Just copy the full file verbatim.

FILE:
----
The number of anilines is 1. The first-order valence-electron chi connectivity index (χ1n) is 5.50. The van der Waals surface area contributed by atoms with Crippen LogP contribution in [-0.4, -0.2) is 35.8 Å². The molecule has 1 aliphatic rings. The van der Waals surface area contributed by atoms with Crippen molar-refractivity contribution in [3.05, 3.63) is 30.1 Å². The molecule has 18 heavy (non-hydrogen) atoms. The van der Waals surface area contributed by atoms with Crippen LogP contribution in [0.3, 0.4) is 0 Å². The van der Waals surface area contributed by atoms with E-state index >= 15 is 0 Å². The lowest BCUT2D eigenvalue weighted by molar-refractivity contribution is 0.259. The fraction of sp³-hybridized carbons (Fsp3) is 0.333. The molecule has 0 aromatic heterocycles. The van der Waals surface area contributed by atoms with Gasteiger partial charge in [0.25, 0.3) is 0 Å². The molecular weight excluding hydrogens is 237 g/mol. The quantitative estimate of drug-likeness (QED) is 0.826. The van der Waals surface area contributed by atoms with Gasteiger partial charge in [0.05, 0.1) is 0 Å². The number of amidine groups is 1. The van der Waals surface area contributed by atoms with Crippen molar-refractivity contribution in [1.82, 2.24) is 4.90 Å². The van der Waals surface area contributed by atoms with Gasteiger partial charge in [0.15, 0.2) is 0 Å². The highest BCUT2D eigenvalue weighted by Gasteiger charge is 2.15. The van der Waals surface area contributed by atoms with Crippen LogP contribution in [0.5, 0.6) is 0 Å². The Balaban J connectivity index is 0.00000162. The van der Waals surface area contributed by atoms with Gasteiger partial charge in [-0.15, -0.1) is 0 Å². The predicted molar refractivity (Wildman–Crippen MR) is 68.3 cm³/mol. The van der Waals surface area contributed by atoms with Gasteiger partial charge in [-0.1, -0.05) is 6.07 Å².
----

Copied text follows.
The number of anilines is 1. The first-order valence-electron chi connectivity index (χ1n) is 5.50. The van der Waals surface area contributed by atoms with Crippen LogP contribution in [-0.4, -0.2) is 35.8 Å². The molecule has 1 aliphatic rings. The van der Waals surface area contributed by atoms with Crippen molar-refractivity contribution in [3.05, 3.63) is 30.1 Å². The molecule has 18 heavy (non-hydrogen) atoms. The van der Waals surface area contributed by atoms with Crippen LogP contribution in [0.3, 0.4) is 0 Å². The van der Waals surface area contributed by atoms with E-state index >= 15 is 0 Å². The lowest BCUT2D eigenvalue weighted by molar-refractivity contribution is 0.259. The fraction of sp³-hybridized carbons (Fsp3) is 0.333. The molecule has 0 aromatic heterocycles. The van der Waals surface area contributed by atoms with Gasteiger partial charge in [0.25, 0.3) is 0 Å². The molecular weight excluding hydrogens is 237 g/mol. The quantitative estimate of drug-likeness (QED) is 0.826. The van der Waals surface area contributed by atoms with Gasteiger partial charge in [0.05, 0.1) is 0 Å². The number of amidine groups is 1. The van der Waals surface area contributed by atoms with Crippen molar-refractivity contribution in [1.82, 2.24) is 4.90 Å². The van der Waals surface area contributed by atoms with Gasteiger partial charge in [0.15, 0.2) is 0 Å². The highest BCUT2D eigenvalue weighted by Gasteiger charge is 2.15. The van der Waals surface area contributed by atoms with Crippen LogP contribution in [0.5, 0.6) is 0 Å². The Balaban J connectivity index is 0.00000162. The van der Waals surface area contributed by atoms with Gasteiger partial charge in [-0.15, -0.1) is 0 Å². The predicted molar refractivity (Wildman–Crippen MR) is 68.3 cm³/mol. The van der Waals surface area contributed by atoms with Gasteiger partial charge in [-0.1, -0.05) is 6.07 Å².